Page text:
Will: This is a category I really don’t like because in no other can the work of another unfairly transfer to a person. An actor benefiting from great writing is a close second, but at least one person is communicating the work of another. A director selects the script or accepts/denies on the base of it. The director doesn’t necessarily act, edit, or do the camera work. The director picks the angle and directs the actors. I do not appear to be alone–62 of 85 Best Picture winners had Best Directing winners and incredibly few films (five) have had only one nomination in only one category. The distinction I will make is that one just has the best story (Picture) while one just has the best execution (Directing). That means Martin Scorsese.
Should: Scorsese probably directs the best scene of all the nominees. Woody Allen probably directed the best film–that is, a consistent tone and no unnecessary scenes. But Midnight in Paris does not require much range in the way of directing. “Hm, do we do a medium shot or a long shot this time? Did you see Annie Hall? Yeah, I want you to talk like those people.” Did I love it? Darn right I did, it was a fantastic movie. So was Annie Hall (1977). Does simple mean it can’t be the best? Yes, yes it does. Scorsese.
Best Actor in a Leading Role
Will: Again, I haven’t seen Moneyball. It’s even money between Cloney, Dujardin, and Oldman. Bichir I say no because if everyone is honestly voting, they’re not going to give it to a performance they haven’t seen. A Better Life was released in July and made less than two million. If everyone in the Academy went to see it, the movie would have made more. I know not really, it was a joke, stop being so literal. I predict Jean Dujardin wins the award because I can imagine most voters felt that his job was the most difficult. Oldman gets points for having never won before while Clooney has been nominated twice for Best Actor and won Best Supporting (no obligation there). But Oldman’s role required so little from him that it would be pretty absurd for so good an actor to win on so limited a performance. Sure, Paul Newman won for The Color of Money (1986), but Newman was 63 while Oldman is 54. Newman had also been nominated four times before and probably should have been nominated twice as much. Oldman can’t claim that.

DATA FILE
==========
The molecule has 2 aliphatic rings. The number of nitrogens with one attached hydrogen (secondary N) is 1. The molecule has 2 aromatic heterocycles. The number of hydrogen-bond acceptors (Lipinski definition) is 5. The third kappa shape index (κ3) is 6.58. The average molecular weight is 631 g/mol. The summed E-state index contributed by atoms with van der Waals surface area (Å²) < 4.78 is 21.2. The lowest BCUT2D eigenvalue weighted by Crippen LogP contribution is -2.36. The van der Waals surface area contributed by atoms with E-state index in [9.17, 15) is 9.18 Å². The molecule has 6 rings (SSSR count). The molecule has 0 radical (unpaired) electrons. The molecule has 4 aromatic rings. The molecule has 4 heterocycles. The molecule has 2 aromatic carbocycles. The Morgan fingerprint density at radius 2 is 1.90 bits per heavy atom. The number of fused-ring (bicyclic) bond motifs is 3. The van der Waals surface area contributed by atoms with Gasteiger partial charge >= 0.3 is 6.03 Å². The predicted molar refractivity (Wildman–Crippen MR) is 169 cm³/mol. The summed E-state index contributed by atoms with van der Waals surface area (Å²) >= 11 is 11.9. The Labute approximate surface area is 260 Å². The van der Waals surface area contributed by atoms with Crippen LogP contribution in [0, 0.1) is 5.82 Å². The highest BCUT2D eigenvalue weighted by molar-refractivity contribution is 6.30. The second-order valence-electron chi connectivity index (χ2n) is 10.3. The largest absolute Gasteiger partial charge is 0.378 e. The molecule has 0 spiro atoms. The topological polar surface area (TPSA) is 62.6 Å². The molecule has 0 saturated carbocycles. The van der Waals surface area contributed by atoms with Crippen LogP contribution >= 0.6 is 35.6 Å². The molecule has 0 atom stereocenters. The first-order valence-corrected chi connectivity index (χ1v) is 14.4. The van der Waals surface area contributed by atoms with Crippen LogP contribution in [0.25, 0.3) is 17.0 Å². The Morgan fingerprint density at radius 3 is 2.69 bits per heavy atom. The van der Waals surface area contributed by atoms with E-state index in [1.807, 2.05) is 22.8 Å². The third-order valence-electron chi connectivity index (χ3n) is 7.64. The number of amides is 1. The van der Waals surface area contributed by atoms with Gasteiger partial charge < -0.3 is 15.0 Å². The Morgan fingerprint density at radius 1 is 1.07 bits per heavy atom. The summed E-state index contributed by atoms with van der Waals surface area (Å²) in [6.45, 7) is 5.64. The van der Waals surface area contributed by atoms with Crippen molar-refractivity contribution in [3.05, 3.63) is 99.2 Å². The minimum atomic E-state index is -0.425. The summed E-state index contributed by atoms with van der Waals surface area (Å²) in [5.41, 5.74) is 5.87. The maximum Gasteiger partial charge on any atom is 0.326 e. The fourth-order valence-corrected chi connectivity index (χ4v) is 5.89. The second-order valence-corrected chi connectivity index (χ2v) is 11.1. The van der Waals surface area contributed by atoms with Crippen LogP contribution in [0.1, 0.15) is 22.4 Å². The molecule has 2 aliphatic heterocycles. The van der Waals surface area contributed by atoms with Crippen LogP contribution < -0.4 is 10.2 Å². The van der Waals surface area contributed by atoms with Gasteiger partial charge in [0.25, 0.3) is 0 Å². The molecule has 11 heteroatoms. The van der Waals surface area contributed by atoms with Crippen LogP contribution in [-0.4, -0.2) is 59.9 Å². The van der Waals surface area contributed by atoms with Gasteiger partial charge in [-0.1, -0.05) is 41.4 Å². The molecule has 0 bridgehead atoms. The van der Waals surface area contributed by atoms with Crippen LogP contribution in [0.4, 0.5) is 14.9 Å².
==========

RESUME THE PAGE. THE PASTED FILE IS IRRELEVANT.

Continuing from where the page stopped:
Should: Dujardin should win. He did very well and kept the silliness we attribute to silent movies to a minimum. Clooney, while doing a very fine job, was given a simple, everyman role. Still, he did it so well that he comes a very close second place.
Best Actress in a Leading Role